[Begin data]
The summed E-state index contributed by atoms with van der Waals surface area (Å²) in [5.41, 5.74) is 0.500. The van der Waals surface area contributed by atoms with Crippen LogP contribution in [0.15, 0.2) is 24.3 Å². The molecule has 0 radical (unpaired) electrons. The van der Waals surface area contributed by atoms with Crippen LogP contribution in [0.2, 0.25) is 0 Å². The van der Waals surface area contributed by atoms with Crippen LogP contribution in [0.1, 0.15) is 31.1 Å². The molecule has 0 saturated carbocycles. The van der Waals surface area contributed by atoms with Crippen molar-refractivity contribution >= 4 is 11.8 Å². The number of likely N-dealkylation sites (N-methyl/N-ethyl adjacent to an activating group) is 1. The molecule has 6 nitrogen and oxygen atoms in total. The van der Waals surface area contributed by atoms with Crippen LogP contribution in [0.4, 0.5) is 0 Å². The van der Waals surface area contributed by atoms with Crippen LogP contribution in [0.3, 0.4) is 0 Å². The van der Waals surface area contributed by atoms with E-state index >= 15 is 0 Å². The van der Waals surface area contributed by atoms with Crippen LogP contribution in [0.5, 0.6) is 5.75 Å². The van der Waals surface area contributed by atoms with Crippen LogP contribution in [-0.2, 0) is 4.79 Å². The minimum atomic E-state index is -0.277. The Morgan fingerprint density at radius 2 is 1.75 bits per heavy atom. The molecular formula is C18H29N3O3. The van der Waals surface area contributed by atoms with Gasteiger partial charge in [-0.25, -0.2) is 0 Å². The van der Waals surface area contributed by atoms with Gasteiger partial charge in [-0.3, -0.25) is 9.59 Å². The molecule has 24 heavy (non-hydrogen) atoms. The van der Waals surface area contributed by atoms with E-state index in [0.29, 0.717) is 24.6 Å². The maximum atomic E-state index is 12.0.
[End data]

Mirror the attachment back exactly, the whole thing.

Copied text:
The summed E-state index contributed by atoms with van der Waals surface area (Å²) in [5.41, 5.74) is 0.500. The van der Waals surface area contributed by atoms with Crippen LogP contribution in [0.15, 0.2) is 24.3 Å². The molecule has 0 radical (unpaired) electrons. The van der Waals surface area contributed by atoms with Crippen LogP contribution in [0.2, 0.25) is 0 Å². The van der Waals surface area contributed by atoms with Crippen LogP contribution in [0.1, 0.15) is 31.1 Å². The molecule has 0 saturated carbocycles. The van der Waals surface area contributed by atoms with Crippen molar-refractivity contribution >= 4 is 11.8 Å². The number of likely N-dealkylation sites (N-methyl/N-ethyl adjacent to an activating group) is 1. The molecule has 6 nitrogen and oxygen atoms in total. The van der Waals surface area contributed by atoms with Crippen LogP contribution in [0.4, 0.5) is 0 Å². The van der Waals surface area contributed by atoms with Crippen LogP contribution in [0.3, 0.4) is 0 Å². The van der Waals surface area contributed by atoms with E-state index >= 15 is 0 Å². The van der Waals surface area contributed by atoms with Crippen LogP contribution in [0.5, 0.6) is 5.75 Å². The van der Waals surface area contributed by atoms with Crippen LogP contribution in [-0.2, 0) is 4.79 Å². The minimum atomic E-state index is -0.277. The Morgan fingerprint density at radius 2 is 1.75 bits per heavy atom. The molecular formula is C18H29N3O3. The van der Waals surface area contributed by atoms with Gasteiger partial charge in [-0.25, -0.2) is 0 Å². The van der Waals surface area contributed by atoms with Gasteiger partial charge in [-0.3, -0.25) is 9.59 Å². The molecule has 24 heavy (non-hydrogen) atoms. The van der Waals surface area contributed by atoms with E-state index in [0.29, 0.717) is 24.6 Å². The maximum atomic E-state index is 12.0.